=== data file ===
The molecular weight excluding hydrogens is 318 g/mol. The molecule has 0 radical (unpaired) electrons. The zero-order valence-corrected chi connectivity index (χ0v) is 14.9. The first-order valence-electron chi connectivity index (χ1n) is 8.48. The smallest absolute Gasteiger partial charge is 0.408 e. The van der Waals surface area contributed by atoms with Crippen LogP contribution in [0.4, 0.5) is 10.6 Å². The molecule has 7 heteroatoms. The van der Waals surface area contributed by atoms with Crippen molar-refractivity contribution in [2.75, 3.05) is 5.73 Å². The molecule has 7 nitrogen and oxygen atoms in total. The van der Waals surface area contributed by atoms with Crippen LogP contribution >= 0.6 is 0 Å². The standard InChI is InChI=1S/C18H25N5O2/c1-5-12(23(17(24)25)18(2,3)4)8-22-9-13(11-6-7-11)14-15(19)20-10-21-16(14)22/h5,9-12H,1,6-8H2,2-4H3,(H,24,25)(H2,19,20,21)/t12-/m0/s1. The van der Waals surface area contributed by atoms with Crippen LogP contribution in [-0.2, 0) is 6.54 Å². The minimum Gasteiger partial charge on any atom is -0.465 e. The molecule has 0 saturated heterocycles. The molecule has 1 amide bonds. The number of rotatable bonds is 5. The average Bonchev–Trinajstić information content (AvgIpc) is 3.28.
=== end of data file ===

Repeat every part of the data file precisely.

The molecular weight excluding hydrogens is 318 g/mol. The molecule has 0 radical (unpaired) electrons. The zero-order valence-corrected chi connectivity index (χ0v) is 14.9. The first-order valence-electron chi connectivity index (χ1n) is 8.48. The smallest absolute Gasteiger partial charge is 0.408 e. The van der Waals surface area contributed by atoms with Crippen LogP contribution in [0.4, 0.5) is 10.6 Å². The molecule has 7 heteroatoms. The van der Waals surface area contributed by atoms with Crippen molar-refractivity contribution in [2.75, 3.05) is 5.73 Å². The molecule has 7 nitrogen and oxygen atoms in total. The van der Waals surface area contributed by atoms with Crippen LogP contribution >= 0.6 is 0 Å². The standard InChI is InChI=1S/C18H25N5O2/c1-5-12(23(17(24)25)18(2,3)4)8-22-9-13(11-6-7-11)14-15(19)20-10-21-16(14)22/h5,9-12H,1,6-8H2,2-4H3,(H,24,25)(H2,19,20,21)/t12-/m0/s1. The van der Waals surface area contributed by atoms with Crippen LogP contribution in [-0.2, 0) is 6.54 Å². The minimum Gasteiger partial charge on any atom is -0.465 e. The molecule has 0 saturated heterocycles. The molecule has 1 amide bonds. The number of rotatable bonds is 5. The average Bonchev–Trinajstić information content (AvgIpc) is 3.28.